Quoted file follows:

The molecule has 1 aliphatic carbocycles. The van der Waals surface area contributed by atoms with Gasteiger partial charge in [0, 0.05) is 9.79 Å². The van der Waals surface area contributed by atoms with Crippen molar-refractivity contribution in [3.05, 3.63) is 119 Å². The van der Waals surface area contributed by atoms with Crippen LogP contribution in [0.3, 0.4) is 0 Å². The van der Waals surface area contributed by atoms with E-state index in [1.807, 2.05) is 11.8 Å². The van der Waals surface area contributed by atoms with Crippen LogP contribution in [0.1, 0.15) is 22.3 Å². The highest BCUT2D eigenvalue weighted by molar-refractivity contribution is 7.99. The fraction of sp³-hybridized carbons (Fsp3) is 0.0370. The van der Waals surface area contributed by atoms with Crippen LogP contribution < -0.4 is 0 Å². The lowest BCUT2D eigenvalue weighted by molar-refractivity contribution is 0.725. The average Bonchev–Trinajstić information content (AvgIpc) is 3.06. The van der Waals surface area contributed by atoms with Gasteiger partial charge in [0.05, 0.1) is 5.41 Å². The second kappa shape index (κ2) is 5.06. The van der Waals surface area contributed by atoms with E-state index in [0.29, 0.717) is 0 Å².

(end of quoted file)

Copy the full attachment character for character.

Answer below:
The molecule has 1 aliphatic carbocycles. The van der Waals surface area contributed by atoms with Gasteiger partial charge in [0, 0.05) is 9.79 Å². The van der Waals surface area contributed by atoms with Crippen molar-refractivity contribution in [3.05, 3.63) is 119 Å². The van der Waals surface area contributed by atoms with Crippen LogP contribution in [0.3, 0.4) is 0 Å². The van der Waals surface area contributed by atoms with E-state index in [1.807, 2.05) is 11.8 Å². The van der Waals surface area contributed by atoms with Crippen LogP contribution in [0.1, 0.15) is 22.3 Å². The highest BCUT2D eigenvalue weighted by molar-refractivity contribution is 7.99. The fraction of sp³-hybridized carbons (Fsp3) is 0.0370. The van der Waals surface area contributed by atoms with Crippen LogP contribution < -0.4 is 0 Å². The lowest BCUT2D eigenvalue weighted by molar-refractivity contribution is 0.725. The average Bonchev–Trinajstić information content (AvgIpc) is 3.06. The van der Waals surface area contributed by atoms with Gasteiger partial charge in [0.05, 0.1) is 5.41 Å². The second kappa shape index (κ2) is 5.06. The van der Waals surface area contributed by atoms with E-state index in [0.29, 0.717) is 0 Å².